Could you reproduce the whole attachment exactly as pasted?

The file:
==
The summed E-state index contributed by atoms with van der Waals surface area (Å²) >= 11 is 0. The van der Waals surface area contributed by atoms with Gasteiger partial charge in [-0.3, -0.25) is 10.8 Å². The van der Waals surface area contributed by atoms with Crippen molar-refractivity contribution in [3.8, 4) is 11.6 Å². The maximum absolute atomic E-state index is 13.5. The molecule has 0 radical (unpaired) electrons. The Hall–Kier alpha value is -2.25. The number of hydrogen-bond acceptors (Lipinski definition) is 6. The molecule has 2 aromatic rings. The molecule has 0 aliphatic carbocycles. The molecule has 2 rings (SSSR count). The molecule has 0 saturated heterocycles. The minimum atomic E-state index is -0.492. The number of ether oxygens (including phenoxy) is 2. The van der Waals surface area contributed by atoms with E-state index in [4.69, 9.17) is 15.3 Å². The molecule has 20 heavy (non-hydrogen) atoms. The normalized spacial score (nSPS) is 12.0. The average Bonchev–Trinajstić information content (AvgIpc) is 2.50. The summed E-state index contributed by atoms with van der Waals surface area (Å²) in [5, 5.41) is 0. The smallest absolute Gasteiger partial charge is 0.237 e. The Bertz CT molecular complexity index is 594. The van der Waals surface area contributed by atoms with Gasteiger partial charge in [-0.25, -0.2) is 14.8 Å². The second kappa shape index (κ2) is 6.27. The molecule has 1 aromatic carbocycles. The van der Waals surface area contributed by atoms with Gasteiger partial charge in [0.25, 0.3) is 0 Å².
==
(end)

The summed E-state index contributed by atoms with van der Waals surface area (Å²) >= 11 is 0. The van der Waals surface area contributed by atoms with Gasteiger partial charge in [-0.3, -0.25) is 10.8 Å². The van der Waals surface area contributed by atoms with Crippen molar-refractivity contribution in [3.8, 4) is 11.6 Å². The maximum absolute atomic E-state index is 13.5. The molecule has 0 radical (unpaired) electrons. The Hall–Kier alpha value is -2.25. The number of hydrogen-bond acceptors (Lipinski definition) is 6. The molecule has 2 aromatic rings. The molecule has 0 aliphatic carbocycles. The molecule has 2 rings (SSSR count). The molecule has 0 saturated heterocycles. The minimum atomic E-state index is -0.492. The number of ether oxygens (including phenoxy) is 2. The van der Waals surface area contributed by atoms with E-state index in [4.69, 9.17) is 15.3 Å². The molecule has 20 heavy (non-hydrogen) atoms. The normalized spacial score (nSPS) is 12.0. The average Bonchev–Trinajstić information content (AvgIpc) is 2.50. The summed E-state index contributed by atoms with van der Waals surface area (Å²) in [5, 5.41) is 0. The smallest absolute Gasteiger partial charge is 0.237 e. The Bertz CT molecular complexity index is 594. The van der Waals surface area contributed by atoms with Gasteiger partial charge in [-0.25, -0.2) is 14.8 Å². The second kappa shape index (κ2) is 6.27. The molecule has 1 aromatic carbocycles. The van der Waals surface area contributed by atoms with Gasteiger partial charge in [0.25, 0.3) is 0 Å².